Now that your team has been familiarized with the necessary information, build and delegate the inspection routes where they can begin their walkthroughs.
Start by noting general observations of potential or present safety hazards. The first step in this process is to understand the proper work procedures for the task being observed. The next step is to compare those procedures to the actual procedures being followed by the floor staff. We recommend providing online checklists for things like facility safety inspections, job site safety inspections, and warehouse safety inspections so that the inspection team can make accurate observations and compile them immediately.
After observations and associated recordings have been made, dedicate time during the inspection phase to talk to the workers and discuss their job tasks. Other points of discussion should include asking whether they follow safe working procedures and if they have any safety concerns. Be sure to also record observations made during these discussions in your workplace safety inspection reports.
Step 4 – Reporting
Under legal obligation, identified hazards need to be rectified immediately by your company. The last step in the workplace safety inspection process is analyzing the inspection reports and developing follow-up corrective actions to eliminate these hazards.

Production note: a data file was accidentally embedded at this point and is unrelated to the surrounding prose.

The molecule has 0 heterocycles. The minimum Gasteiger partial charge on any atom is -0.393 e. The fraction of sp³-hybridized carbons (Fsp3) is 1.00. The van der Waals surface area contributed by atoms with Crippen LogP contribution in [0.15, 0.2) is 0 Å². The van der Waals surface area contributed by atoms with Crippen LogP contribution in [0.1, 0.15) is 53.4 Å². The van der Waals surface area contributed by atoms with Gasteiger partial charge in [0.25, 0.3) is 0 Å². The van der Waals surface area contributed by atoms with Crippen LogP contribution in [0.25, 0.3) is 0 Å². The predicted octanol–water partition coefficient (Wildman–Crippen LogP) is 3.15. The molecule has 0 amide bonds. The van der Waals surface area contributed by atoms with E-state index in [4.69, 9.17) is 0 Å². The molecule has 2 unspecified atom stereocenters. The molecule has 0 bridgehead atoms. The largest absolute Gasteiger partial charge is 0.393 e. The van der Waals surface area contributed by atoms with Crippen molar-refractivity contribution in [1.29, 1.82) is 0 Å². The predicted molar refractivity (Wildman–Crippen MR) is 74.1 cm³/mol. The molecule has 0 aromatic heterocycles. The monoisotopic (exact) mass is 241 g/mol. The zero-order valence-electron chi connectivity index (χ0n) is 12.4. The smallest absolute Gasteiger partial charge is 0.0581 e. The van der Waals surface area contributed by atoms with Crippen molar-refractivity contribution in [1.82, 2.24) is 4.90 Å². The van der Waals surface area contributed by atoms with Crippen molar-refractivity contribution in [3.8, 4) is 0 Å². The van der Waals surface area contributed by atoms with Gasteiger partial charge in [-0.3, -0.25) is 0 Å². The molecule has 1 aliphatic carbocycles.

Communicating results to management at this step can be delayed because traditional paper inspection checklists and reports can be time-consuming and less effective at preventing and mitigating safety issues. If it takes a while to collect and organize your inspection team’s paper checklists, this could significantly delay your ability to identify and respond to workplace safety hazards.
Online safety inspection software solutions prevent these delays and inaccuracies from impacting your next workplace safety inspection. These solutions will allow you to:
- Identify and resolve issues on-the-fly
- Collect and report accurate, consistent, and compatible data